100 word review: The Hundred Thousand Kingdoms, by NK Jemisin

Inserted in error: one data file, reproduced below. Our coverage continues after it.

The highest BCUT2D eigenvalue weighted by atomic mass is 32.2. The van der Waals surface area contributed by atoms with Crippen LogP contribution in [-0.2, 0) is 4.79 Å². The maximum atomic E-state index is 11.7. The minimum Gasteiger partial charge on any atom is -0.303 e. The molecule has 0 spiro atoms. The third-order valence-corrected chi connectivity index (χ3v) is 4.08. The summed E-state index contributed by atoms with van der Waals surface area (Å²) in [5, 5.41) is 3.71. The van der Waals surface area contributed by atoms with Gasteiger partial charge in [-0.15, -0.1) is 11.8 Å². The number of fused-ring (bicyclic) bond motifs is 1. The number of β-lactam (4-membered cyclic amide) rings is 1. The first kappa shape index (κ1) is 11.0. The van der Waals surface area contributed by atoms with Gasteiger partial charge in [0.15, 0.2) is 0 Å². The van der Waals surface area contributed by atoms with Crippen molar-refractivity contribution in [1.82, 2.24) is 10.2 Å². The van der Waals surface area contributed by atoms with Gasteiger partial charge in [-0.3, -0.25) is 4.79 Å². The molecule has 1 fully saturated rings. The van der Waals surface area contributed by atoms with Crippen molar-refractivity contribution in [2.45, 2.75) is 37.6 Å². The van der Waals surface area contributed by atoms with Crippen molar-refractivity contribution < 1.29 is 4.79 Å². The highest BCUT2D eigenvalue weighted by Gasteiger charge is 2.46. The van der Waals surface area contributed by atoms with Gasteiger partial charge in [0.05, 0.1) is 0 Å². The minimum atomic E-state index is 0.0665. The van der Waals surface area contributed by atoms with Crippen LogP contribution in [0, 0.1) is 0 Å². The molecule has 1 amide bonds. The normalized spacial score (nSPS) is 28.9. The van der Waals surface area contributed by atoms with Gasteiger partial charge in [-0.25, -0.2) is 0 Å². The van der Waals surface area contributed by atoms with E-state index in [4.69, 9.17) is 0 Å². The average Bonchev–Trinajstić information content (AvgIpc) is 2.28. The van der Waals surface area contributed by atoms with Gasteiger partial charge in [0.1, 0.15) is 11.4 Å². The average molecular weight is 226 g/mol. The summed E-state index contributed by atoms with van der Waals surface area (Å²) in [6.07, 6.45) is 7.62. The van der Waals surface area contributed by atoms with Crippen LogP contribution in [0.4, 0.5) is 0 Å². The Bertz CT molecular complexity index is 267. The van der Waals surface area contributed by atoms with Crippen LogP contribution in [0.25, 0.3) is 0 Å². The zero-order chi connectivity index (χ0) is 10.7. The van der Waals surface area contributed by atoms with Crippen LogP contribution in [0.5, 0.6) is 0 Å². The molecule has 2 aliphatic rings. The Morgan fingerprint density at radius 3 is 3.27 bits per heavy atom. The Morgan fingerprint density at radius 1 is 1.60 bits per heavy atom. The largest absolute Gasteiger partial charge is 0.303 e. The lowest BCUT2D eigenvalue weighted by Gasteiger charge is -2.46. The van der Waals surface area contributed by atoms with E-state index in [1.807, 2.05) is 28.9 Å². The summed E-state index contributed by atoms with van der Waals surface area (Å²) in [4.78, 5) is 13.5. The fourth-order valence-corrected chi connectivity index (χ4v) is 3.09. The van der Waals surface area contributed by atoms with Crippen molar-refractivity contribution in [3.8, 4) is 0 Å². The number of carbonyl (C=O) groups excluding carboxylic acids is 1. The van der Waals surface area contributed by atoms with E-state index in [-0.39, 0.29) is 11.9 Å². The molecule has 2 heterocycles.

Something of an exercise in frustration: On the first hand, Jemisin has created a stunning world with its own creation myth that’s uncovered, layer by layer, over the course of the story… but we hardly see any of it. It’s meant to show an out-of-touch ruling glass, but doesn’t really work. Our heroine Yeine is plucked up by her god-emperor grandfather and used as a political tool in a world where the pure order reigns. Gods, godlings, plenty of hot god-on-human action and nasty politics struggle for clarity through an experiment in narrative structure which muddies this strong first effort.